5. The Ghost and the Darkness 1996
Based on a true story about two killer lions (130 native victims in less than one year), this movie captures the tension and excitement of big game hunting. The film is well crafted: the hunting rifles are historically correct, and the scenery shots of vast African plains teeming with wildlife are lovely. Michael Douglas plays the macho great white hunter, and Val Kilmer plays mild mannered Colonel John Patterson, who in real life hunted the killer lions, and published a book about his experiences in Kenya, Africa, titled The Man-Eaters of Tsavo. The scenes with the lions are so realistic and scary; I decided to cancel my lion hunt safari.
6. Apollo 13 1995
“Houston, we have a problem," Astronaut James Lovell famously said to the boys at Mission Control. It is a classic understatement that I like to use from time to time. Tom Hanks (Lovell) gives another great performance — instinctive and assured, as he commands a badly wounded spaceship hurtling toward the moon. Tom’s acting here ranks with his most impressive work to date; do not talk to me about Forrest Gump. And Bacon, Paxton, and Sinise are all superb as space cowboys. Though the safe return is historical fact, Director Ron Howard builds nail-biting tension as the camera jumps from ship to mission control, and we watch hard pressed men make one tough decision after another. The margin for error has approached zero. You are there – in Mission Control feeling the intensity, drama, and triumph of the human spirit. Based on true events during the moon shot glory days of NASA.
7. Black Robe 1991
Black Robe was the moniker for the Roman Catholic Jesuit priests who ventured into the untamed American wilderness to convert the wild tribes of the New World. It is a very rare film that makes you feel like you are actually witnessing history (circa 1650). The fake, sentimental Hollywood versions of American history (think Dances with Wolves) are childish by comparison to this film. Few movies try so hard not to satisfy an audience. It is void of romance or crowd pleasing scenes. Instead the realism is gripping and may disturb some gentle viewers. That probably explains the lack of interest in this movie by the mainstream movie fans. The film is crafted with great care, especially the cinematography with striking scenery of pristine North American woodlands and rivers. The film is based on the book (Black Robe) by Brian Moore. Mr. Moore researched the original, very detailed reports sent by Jesuit priests in French Canada to the church leaders in France.
8. JFK 1991
The murder of President John F. Kennedy on November 22, 1963 in Dallas was a turning point in American history and sent shock waves across the entire nation. This movie attempts to answer some unanswerable questions and is, in effect, a who-done-it without telling you who-done-it. The star studded ensemble cast delivers a strong performance, especially Gary Oldman (who is a dead ringer for Lee Harvey Oswald). The film gets you in touch with your inner paranoia and advances the craziest idea in history - that a cabal of conspirators including: VP Lyndon Johnson, CIA and FBI agents, Dallas cops, Pentagon generals, hospital doctors, communist fanatics, Cuban right wingers, mobsters, a nightclub owner, topless dancers, and the press were able to successfully coordinate a complex scheme to unseat the American president. Having performed a perfect coup, they are able to cover up all the juicy secrets forever. WAIT A MINUTE. Did they all get together at Cowboy Stadium to cook this up? Flaws aside, this movie was made with skill and artistry, and is very entertaining. The story is easily one of the greatest mysteries of our time, and the film engaged my interest from beginning to end. Doesn’t matter whether you are a film lover, historian, pop culture fan, or a hard-core conspiracy believer; this is a must see film.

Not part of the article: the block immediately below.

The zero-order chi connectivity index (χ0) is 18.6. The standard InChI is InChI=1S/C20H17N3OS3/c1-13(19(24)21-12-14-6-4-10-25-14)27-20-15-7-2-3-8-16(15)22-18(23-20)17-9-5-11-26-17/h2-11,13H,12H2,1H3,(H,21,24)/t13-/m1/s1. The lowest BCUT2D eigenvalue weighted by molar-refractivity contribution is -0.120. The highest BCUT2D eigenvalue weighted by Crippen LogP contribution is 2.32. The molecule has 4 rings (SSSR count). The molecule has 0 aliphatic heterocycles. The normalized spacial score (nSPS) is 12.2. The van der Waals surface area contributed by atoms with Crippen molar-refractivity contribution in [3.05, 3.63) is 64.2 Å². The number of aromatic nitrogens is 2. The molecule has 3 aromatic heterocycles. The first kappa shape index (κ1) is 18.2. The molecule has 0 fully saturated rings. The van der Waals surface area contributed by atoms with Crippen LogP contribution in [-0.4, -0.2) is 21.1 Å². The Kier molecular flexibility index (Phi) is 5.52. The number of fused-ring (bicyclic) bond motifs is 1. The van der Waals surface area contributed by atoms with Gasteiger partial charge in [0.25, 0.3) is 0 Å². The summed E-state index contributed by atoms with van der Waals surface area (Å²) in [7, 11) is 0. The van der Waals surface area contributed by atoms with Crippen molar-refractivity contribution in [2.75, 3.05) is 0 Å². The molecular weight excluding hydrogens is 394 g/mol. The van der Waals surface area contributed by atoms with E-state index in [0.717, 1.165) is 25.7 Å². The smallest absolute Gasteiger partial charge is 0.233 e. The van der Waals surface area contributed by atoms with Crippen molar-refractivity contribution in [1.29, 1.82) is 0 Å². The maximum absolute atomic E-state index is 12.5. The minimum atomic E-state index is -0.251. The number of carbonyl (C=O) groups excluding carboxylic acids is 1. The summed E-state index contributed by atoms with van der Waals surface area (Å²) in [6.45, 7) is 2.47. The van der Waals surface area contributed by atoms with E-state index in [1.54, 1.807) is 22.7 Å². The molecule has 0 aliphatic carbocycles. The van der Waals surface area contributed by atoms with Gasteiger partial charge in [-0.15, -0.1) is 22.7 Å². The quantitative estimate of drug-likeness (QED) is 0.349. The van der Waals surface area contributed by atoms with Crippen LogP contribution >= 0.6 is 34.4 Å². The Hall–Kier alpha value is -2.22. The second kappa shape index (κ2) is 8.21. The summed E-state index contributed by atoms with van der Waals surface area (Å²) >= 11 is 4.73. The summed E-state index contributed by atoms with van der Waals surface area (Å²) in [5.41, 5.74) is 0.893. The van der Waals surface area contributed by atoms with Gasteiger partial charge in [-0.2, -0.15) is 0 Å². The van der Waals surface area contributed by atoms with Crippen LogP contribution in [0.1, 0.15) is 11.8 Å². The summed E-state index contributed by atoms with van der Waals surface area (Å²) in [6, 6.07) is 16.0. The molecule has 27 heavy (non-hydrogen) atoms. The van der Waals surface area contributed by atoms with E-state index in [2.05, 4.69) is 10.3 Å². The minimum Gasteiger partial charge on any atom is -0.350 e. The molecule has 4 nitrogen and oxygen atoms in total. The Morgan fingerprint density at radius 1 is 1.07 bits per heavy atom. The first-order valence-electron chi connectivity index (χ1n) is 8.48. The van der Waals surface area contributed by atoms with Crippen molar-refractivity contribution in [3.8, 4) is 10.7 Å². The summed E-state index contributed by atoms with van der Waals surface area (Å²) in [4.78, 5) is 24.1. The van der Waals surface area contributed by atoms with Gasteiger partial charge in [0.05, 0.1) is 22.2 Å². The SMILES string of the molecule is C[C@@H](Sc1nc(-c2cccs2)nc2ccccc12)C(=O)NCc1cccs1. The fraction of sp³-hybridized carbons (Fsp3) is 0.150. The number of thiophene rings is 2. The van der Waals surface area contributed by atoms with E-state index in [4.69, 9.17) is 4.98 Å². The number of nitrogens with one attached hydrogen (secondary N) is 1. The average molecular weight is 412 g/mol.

9. Right Stuff 1983
This film is an embarrassment of riches; astonishing aviation history, a 60’s postcard, a snapshot of Cold War tensions, at least four career best performances. What more do you want?
This film was based on the best-selling book (same name) by Tom Wolfe, about the true story of the early rocket pilot daredevils, in particular: Chuck Yeager, and the original seven Mercury Astronauts. The macho pilots make up one of the best male ensemble casts of all time, and the female cast of understanding wives adds the family dimension with poignancy and grace. In truth, the film has a couple weaknesses: the odd portrayal of the NASA (German) rocket scientists is stereotypical and not funny, and the film is overlong. I recommend fast forwarding thru the plodding, sadistic medical scenes, and then enjoy the rest of the movie. Flaws aside, this is one of the best films of the 1980s, and clearly should have won Oscar for Best Motion Picture. The film is an amazing history lesson, and you do not have to be a rocket scientist to understand and appreciate the spirit of adventure that is rock solid American. A prize DVD for the top shelf of the collection.